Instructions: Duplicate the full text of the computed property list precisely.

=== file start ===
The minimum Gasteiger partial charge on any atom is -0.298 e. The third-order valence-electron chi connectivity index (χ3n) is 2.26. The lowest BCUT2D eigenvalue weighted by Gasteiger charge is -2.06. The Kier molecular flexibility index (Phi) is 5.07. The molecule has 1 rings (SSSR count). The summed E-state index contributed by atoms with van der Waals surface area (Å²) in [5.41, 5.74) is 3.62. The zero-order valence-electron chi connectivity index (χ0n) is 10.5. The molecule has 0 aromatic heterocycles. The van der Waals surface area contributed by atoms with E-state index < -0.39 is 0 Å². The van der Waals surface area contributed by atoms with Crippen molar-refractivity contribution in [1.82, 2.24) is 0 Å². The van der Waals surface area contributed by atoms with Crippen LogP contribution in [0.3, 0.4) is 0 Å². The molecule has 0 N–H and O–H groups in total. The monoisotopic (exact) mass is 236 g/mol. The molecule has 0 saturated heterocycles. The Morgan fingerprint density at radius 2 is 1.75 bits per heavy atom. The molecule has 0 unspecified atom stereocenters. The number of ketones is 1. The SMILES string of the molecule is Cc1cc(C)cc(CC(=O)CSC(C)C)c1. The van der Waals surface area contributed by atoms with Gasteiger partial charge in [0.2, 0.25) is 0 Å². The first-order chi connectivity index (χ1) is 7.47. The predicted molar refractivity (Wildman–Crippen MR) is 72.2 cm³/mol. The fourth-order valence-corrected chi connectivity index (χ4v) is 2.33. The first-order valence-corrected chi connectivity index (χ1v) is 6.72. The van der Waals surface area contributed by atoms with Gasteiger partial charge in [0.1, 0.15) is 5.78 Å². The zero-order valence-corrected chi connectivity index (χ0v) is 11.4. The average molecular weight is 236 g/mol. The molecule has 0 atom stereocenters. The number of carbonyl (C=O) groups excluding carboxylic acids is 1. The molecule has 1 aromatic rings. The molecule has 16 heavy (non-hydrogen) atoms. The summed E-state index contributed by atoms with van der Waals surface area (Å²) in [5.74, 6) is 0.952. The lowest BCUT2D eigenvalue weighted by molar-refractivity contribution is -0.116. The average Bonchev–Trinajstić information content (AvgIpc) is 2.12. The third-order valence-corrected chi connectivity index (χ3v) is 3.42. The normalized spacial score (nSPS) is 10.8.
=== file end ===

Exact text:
The minimum Gasteiger partial charge on any atom is -0.298 e. The third-order valence-electron chi connectivity index (χ3n) is 2.26. The lowest BCUT2D eigenvalue weighted by Gasteiger charge is -2.06. The Kier molecular flexibility index (Phi) is 5.07. The molecule has 1 rings (SSSR count). The summed E-state index contributed by atoms with van der Waals surface area (Å²) in [5.41, 5.74) is 3.62. The zero-order valence-electron chi connectivity index (χ0n) is 10.5. The molecule has 0 aromatic heterocycles. The van der Waals surface area contributed by atoms with E-state index < -0.39 is 0 Å². The van der Waals surface area contributed by atoms with Crippen molar-refractivity contribution in [1.82, 2.24) is 0 Å². The van der Waals surface area contributed by atoms with Crippen LogP contribution in [0.3, 0.4) is 0 Å². The molecule has 0 N–H and O–H groups in total. The monoisotopic (exact) mass is 236 g/mol. The molecule has 0 saturated heterocycles. The Morgan fingerprint density at radius 2 is 1.75 bits per heavy atom. The molecule has 0 unspecified atom stereocenters. The number of ketones is 1. The SMILES string of the molecule is Cc1cc(C)cc(CC(=O)CSC(C)C)c1. The van der Waals surface area contributed by atoms with Gasteiger partial charge in [0.2, 0.25) is 0 Å². The first-order chi connectivity index (χ1) is 7.47. The predicted molar refractivity (Wildman–Crippen MR) is 72.2 cm³/mol. The fourth-order valence-corrected chi connectivity index (χ4v) is 2.33. The first-order valence-corrected chi connectivity index (χ1v) is 6.72. The van der Waals surface area contributed by atoms with Gasteiger partial charge in [0.1, 0.15) is 5.78 Å². The zero-order valence-corrected chi connectivity index (χ0v) is 11.4. The average molecular weight is 236 g/mol. The molecule has 0 atom stereocenters. The number of carbonyl (C=O) groups excluding carboxylic acids is 1. The molecule has 1 aromatic rings. The molecule has 16 heavy (non-hydrogen) atoms. The summed E-state index contributed by atoms with van der Waals surface area (Å²) in [5.74, 6) is 0.952. The lowest BCUT2D eigenvalue weighted by molar-refractivity contribution is -0.116. The average Bonchev–Trinajstić information content (AvgIpc) is 2.12. The third-order valence-corrected chi connectivity index (χ3v) is 3.42. The normalized spacial score (nSPS) is 10.8.